• Carlos Gonzalez’s recent deal with the Rockies has yet another unique/quirky contract structure. For the season, Gonzalez is guaranteed $5 million, but he can earn up to $3 million more by accruing 125, 150, and 175 days of Major League *service time* – which includes the active roster and disabled list. It’s very unusual for a baseball contract (in fact, these bonuses are basically just roster bonuses for not being released – almost like a football contract), but this offseason has been unusual from the start.
  • Jeremy Hellickson has found a home on a minor league deal with the Nationals, where he’ll compete to see some time in the rotation. Hellickson, 30, is just a year removed from receiving, and accepting, a qualifying offer. That’s how good he was in 2016. But one down year in 2017, plus some always-dicey peripherals, and now he’s a guy who has to take a minor league deal in mid-March.
  • At The St. Louis Post-Dispatch, Derrick Goold has the latest on rookie/prospect Alex Reyes and how the Cardinals plan to use him this season. If you recall, Reyes, 23, is a year removed from elbow surgery and has been making his way back to the Majors. However, he’s not expected back until sometime in May. After that, the team plans on using him in a hybrid role – starter and reliever – that sounds not all unlike Mike Montgomery’s plan.
(Photo by Scott Kane/Getty Images)
  • After this season, however, the gloves will come off: “Officials have described a goal of 90 innings to 100 innings so that Reyes will be ready for a full workload as a starter in 2019.” I think the Cubs would’ve been fine either way, but it is a bit of a break that Reyes won’t be pitching until May and won’t be a full-time starter at all this season. He’s pretty good and the Cardinals rotation has some question marks.
  • Eric Hosmer has one of the lowest launch angles in all of baseball, according to Travis Sawchik (FanGraphs), and that’s been a problem for him throughout his career – at least, it would appear so in this current fly ball revolution/juiced ball era. But when Sawchik approached him with some of this information, he didn’t seem to be particularly receptive (it’s an unusually intimate share from Sawchik/Hosmer). “A lot of guys like to look at the numbers and judge a player based off of that stuff. [Other] guys like to watch the game, have that eye, and judge it off that,” Hosmer said. “Analytically, the stuff doesn’t add up in my favor. Me, as a player, I’m not going to change who I am because of what the analytics say.” Yeesh. I’m so sure that’s a very common belief, but what a weird stance to take.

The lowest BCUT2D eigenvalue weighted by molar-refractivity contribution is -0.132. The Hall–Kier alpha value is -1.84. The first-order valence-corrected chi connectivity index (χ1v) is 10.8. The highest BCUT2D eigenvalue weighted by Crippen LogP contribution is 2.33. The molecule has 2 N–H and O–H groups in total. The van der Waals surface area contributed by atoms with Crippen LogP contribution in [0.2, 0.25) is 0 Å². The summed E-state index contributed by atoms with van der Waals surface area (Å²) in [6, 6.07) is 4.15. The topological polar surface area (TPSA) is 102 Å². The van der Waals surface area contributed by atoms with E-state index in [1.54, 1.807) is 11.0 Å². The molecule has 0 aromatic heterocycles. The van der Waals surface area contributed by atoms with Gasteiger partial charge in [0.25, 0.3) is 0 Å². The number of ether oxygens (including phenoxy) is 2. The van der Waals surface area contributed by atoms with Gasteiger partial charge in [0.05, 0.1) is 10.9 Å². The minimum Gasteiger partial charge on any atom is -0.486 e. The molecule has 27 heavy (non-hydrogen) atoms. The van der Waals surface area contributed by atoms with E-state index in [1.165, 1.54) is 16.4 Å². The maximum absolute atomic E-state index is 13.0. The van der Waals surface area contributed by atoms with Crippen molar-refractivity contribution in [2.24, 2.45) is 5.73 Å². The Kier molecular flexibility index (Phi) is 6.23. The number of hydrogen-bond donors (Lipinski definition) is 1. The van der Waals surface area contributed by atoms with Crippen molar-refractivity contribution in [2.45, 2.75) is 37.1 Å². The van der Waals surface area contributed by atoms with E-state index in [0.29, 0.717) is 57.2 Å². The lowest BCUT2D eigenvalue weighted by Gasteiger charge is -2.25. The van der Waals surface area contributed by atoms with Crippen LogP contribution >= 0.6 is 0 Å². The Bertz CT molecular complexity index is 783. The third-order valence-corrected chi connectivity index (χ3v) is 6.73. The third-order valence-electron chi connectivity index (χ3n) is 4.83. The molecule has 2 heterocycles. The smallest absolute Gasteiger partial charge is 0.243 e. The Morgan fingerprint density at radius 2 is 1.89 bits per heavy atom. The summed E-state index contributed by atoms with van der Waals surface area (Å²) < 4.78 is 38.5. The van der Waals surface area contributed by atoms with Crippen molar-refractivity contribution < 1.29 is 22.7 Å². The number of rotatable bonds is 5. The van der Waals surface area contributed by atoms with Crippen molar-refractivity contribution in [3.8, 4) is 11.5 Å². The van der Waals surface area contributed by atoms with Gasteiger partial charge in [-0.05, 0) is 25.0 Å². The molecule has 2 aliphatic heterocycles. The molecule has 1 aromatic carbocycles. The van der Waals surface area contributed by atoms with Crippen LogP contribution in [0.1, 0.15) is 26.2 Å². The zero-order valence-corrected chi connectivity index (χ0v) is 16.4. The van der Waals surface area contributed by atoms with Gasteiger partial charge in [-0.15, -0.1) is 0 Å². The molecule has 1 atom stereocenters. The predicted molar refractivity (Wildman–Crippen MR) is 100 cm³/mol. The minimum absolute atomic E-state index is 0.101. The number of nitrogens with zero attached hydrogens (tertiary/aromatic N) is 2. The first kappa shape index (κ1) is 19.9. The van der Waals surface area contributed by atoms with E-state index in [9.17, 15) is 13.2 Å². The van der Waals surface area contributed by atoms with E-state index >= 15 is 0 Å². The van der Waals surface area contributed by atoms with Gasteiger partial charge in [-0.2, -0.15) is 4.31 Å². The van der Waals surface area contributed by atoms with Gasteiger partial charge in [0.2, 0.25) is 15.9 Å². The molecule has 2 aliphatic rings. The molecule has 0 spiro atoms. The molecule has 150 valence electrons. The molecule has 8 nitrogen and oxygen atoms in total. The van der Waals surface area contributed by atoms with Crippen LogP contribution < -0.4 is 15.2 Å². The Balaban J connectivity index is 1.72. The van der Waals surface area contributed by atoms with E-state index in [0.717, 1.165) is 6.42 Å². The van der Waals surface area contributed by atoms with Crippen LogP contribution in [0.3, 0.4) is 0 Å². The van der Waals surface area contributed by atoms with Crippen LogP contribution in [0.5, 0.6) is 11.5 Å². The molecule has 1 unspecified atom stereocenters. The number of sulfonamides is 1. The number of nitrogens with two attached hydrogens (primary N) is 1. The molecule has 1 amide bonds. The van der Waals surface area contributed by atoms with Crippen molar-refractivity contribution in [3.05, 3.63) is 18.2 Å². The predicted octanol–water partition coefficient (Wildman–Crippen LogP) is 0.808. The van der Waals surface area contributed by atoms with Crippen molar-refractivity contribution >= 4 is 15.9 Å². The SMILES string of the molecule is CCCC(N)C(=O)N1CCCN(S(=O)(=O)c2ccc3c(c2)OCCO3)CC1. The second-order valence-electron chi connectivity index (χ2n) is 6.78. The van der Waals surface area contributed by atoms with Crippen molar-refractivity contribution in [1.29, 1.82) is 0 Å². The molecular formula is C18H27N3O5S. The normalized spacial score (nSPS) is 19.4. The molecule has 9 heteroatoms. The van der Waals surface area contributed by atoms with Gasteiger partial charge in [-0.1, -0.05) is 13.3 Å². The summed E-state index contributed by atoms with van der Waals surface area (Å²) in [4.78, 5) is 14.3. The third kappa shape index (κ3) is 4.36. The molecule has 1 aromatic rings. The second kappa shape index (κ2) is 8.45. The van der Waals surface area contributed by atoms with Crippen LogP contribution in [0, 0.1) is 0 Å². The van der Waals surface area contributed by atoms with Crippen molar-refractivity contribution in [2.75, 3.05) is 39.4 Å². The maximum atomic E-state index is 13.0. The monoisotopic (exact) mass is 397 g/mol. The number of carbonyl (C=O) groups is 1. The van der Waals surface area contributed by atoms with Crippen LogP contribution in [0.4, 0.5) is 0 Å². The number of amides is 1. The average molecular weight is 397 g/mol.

• Also at FanGraphs, Sawchik writes about how Dee Gordon looks ready to be a really good center fielder, writing “Perhaps Dee Gordon Was Out of Position Until Now.And that gives me the perfect opportunity to re-share his awesome outfield assists from the other day:

  • The World Baseball/Softball Confederation has unveiled the rules for a new version of baseball called “Baseball5.” Basically, the idea of the game is to make the sport more accessible to everyone, by removing the need for most of the equipment. In short, it’s street-baseball:

  • I’d play that in a heartbeat.
  • At EPSN, Travis Sawchik (again!?) writes about which new faces in new places will thrive in 2018, and for the Cubs, it’s not Yu Darvish, but Tyler Chatwood who gets the nod. We’ve discussed Chatwood’s potential outside of Coors a lot this offseason, and I really can’t wait to see him in action throughout the regular season. If he can dial things up just a notch, the entire Cubs rotation will be so formidable. And remember, Anthony Rizzo just mentioned that he has the nastiest stuff on the team, so that’s something to keep in mind.
  • Former Joe Maddon first-mate, Dave Martinez, is pulling out all the stops to make his first Spring Training as manager a memorable, fun one for the players:

Brett Taylor contributed to this post.


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Author: Michael Cerami

Michael Cerami is a Writer at Bleacher Nation, and you can find him on Twitter at @Michael_Cerami.